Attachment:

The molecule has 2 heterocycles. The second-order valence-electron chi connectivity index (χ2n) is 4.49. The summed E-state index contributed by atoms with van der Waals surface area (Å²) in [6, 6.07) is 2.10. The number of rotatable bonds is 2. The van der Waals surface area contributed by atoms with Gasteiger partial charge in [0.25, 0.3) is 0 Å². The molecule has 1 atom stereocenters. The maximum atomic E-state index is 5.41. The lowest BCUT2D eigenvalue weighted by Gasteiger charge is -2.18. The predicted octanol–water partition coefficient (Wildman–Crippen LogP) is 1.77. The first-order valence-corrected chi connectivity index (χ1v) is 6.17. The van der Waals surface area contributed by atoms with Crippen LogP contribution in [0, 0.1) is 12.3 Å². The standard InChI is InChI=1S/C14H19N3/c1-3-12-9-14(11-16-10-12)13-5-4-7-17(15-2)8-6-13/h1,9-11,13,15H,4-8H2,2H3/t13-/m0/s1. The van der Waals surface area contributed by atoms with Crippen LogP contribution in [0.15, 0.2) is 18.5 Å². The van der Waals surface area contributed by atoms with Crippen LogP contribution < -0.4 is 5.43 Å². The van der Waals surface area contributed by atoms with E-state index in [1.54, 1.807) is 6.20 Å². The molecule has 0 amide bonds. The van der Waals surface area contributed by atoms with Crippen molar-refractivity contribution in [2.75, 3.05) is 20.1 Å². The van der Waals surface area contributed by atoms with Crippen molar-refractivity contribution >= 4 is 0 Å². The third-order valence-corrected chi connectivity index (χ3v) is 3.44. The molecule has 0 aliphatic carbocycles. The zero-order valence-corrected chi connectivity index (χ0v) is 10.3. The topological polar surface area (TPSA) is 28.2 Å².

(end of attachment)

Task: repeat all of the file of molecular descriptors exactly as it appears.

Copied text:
The molecule has 2 heterocycles. The second-order valence-electron chi connectivity index (χ2n) is 4.49. The summed E-state index contributed by atoms with van der Waals surface area (Å²) in [6, 6.07) is 2.10. The number of rotatable bonds is 2. The van der Waals surface area contributed by atoms with Gasteiger partial charge in [0.25, 0.3) is 0 Å². The molecule has 1 atom stereocenters. The maximum atomic E-state index is 5.41. The lowest BCUT2D eigenvalue weighted by Gasteiger charge is -2.18. The predicted octanol–water partition coefficient (Wildman–Crippen LogP) is 1.77. The first-order valence-corrected chi connectivity index (χ1v) is 6.17. The van der Waals surface area contributed by atoms with Crippen LogP contribution in [0, 0.1) is 12.3 Å². The standard InChI is InChI=1S/C14H19N3/c1-3-12-9-14(11-16-10-12)13-5-4-7-17(15-2)8-6-13/h1,9-11,13,15H,4-8H2,2H3/t13-/m0/s1. The van der Waals surface area contributed by atoms with Crippen LogP contribution in [0.15, 0.2) is 18.5 Å². The van der Waals surface area contributed by atoms with Crippen LogP contribution < -0.4 is 5.43 Å². The van der Waals surface area contributed by atoms with E-state index in [1.54, 1.807) is 6.20 Å². The molecule has 0 amide bonds. The van der Waals surface area contributed by atoms with Crippen molar-refractivity contribution in [2.75, 3.05) is 20.1 Å². The van der Waals surface area contributed by atoms with Crippen molar-refractivity contribution >= 4 is 0 Å². The third-order valence-corrected chi connectivity index (χ3v) is 3.44. The molecule has 0 aliphatic carbocycles. The zero-order valence-corrected chi connectivity index (χ0v) is 10.3. The topological polar surface area (TPSA) is 28.2 Å².